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THE U.S. SHOULD DESIGNATE UKRAINE AS A MAJOR NON-NATO ALLY

The United States has long been one of the staunchest supporters of Ukraine’s bid for NATO membership, but even Washington seems to be wavering in its patronage lately. Thirteen years after Kyiv was first promised eventual membership in the Alliance during the 2008 Bucharest Summit, Ukrainian accession seems as elusive as ever, while the country’s security situation has only worsened. In the face of increased Russian aggression and recent Western concessions to Putin, the US should grant Ukraine Major Non-NATO Ally (MNNA) status to solidify the strategic partnership between Washington and Kyiv and send a clear signal to…

June 12, 2021

Lane Johansen

FOUN

The United States has long been one of the staunchest supporters of Ukraine’s bid for NATO membership, but even Washington seems to be wavering in its patronage lately. Thirteen years after Kyiv was first promised eventual membership in the Alliance during the 2008 Bucharest Summit, Ukrainian accession seems as elusive as ever, while the country’s security situation has only worsened.

 

In the face of increased Russian aggression and recent Western concessions to Putin, the US should grant Ukraine Major Non-NATO Ally (MNNA) status to solidify the strategic partnership between Washington and Kyiv and send a clear signal to Moscow about the United States’ commitment to Ukraine’s security and territorial integrity.

 

Ukraine’s desire to join the Alliance has intensified since Russia illegally annexed Crimea in 2014. Most recently, the amassing of over 100,000 Russian troops on Ukraine’s eastern border and in Crimea in April sparked fears of a Russian invasion and left Ukrainian President Volodymyr Zelensky desperate for NATO membership as a safeguard against Russian aggression.

 

Zelensky’s desperation is unlikely to be alleviated any time soon. Ukrainian officials were dismayed at NATO’s decision to not invite the Ukrainian delegation to the upcoming June 14th summit, and the Biden administration appears unwilling to publicly back Kyiv’s call for a Membership Action Plan (MAP) as a fast-track path to NATO. Many member states have long been wary of expanding the Alliance and provoking Moscow, an anxiety intensified by economic ties with Russia.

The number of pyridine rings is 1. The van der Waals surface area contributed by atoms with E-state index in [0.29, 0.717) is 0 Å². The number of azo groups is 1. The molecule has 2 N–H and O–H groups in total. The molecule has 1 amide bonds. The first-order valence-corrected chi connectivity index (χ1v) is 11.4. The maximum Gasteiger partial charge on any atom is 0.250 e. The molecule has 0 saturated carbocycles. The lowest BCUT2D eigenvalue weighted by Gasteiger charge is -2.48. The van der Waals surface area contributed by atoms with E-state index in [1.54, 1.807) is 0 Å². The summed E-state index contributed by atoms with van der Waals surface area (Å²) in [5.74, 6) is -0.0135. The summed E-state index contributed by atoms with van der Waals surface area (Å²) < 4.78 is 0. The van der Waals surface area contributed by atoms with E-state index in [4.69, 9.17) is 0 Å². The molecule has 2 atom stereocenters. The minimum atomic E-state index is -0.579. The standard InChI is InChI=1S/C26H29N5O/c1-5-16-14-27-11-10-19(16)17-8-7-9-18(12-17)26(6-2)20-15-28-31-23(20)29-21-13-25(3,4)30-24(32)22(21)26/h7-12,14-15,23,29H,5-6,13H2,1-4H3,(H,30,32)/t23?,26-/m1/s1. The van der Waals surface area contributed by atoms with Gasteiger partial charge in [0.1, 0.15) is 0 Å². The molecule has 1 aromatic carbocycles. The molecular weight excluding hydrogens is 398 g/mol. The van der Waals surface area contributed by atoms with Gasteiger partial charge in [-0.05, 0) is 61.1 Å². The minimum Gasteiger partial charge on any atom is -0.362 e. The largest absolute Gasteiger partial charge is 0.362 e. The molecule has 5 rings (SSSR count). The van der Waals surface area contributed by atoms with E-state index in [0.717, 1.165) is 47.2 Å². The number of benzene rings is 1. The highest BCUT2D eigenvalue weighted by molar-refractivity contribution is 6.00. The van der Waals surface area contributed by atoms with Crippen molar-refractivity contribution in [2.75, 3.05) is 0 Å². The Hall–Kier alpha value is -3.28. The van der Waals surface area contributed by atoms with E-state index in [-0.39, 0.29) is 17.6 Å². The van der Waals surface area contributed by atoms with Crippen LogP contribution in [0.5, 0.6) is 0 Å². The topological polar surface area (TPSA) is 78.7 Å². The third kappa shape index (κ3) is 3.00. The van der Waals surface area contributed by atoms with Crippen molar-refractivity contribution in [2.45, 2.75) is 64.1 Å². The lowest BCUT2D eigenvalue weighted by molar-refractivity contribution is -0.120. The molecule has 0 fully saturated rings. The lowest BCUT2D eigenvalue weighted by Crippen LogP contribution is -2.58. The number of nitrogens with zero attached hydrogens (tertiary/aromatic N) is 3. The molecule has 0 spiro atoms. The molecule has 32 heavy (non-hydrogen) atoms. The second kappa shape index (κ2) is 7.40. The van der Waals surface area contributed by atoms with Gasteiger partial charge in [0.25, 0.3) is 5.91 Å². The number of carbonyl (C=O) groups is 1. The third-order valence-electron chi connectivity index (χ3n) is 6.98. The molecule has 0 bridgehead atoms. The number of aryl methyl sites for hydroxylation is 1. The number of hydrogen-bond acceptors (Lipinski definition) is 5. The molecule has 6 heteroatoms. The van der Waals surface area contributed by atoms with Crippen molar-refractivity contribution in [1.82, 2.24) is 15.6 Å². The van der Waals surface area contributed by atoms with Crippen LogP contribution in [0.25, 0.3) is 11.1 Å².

For the West’s part, NATO members have expressed dissatisfaction with the slowed pace of reforms in Ukraine and reiterated the need for genuine democratic, economic, and military reform before Kyiv could be admitted to the Alliance.

 

While NATO membership for Ukraine is not coming any time soon, a dire security situation has already arrived. Almost 100,000 Russian troops, along with most of the weapons, still remain on Ukraine’s eastern border. The low-grade war that has been simmering for the past seven years between the Ukrainian military and Russian-led forces in Donbas (the eastern territory of Ukraine) is still a major threat that could erupt at any point.

 

Meanwhile, the West seems determined to appease Putin in hopes of establishing a “stable and predictable relationship,” as President Biden wrote in a recent Washington Post op-ed. A strategy that has been tried and failed before, the concessions the Biden

administration is apparently willing to make pursuing its improbable goal will only harm Ukraine and worsen the country’s security situation.

 

The latest reminder of this adverse connection is the billions of dollars in transit fees Ukraine is set to lose if the Nord Stream 2 pipeline is completed. The Biden administration shocked Ukrainians and Americans alike with its decision last month to waive US sanctions on construction of the pipeline that will transport gas from Russia to Germany through the Baltic Sea, intentionally bypassing Ukraine. Nord Stream 2 will bolster Moscow’s ability to manipulate Kyiv by cutting off gas transit to Ukraine – a threat Putin has already made without waiting for the pipeline to be entirely completed.

 

The Biden administration, despite its best efforts, now has the appearance of ignoring Kyiv in favor of working with Moscow. Biden will meet Putin face-to-face in Geneva on July 16, two days after the NATO summit, but will not meet with a Ukrainian delegation before then. Zelensky expressed his dismay in a recent Axios interview, urgently offering to meet with Biden “at any moment and at any spot on the planet.”

 

Against this backdrop of a threatened Ukraine and emboldened Kremlin, the US must act quickly to demonstrate security assurances to Kyiv. Granting Ukraine Major Non-NATO Ally status would do just that.

 

The designation – currently granted to 17 countries including Australia, Israel, and South Korea – would make Ukraine eligible for excess defense equipment and loans of military supplies, collaboration on defense projects, and enhanced military training. All of these would strengthen and modernize Ukraine’s defense capabilities, bolstering its ability to defend against Russian incursion and bringing Ukrainian armed forces more in line with NATO standards.

 

MNNA status is granted by the president and doesn’t require Senate approval, meaning the designation would be a quick and unambiguous signal to Moscow of US commitment to Ukrainian security and refusal to overlook Russian aggression any longer.

 

Perhaps most importantly, the announcement would reassure the Ukrainian people of Western support after years of sacrifice as they fight for sovereignty and reform.

 

Ukraine is already one of our best allies. Biden just needs to make it official.

 

 

Lane Johansen is an intern this summer with the U.S.-Ukraine Foundation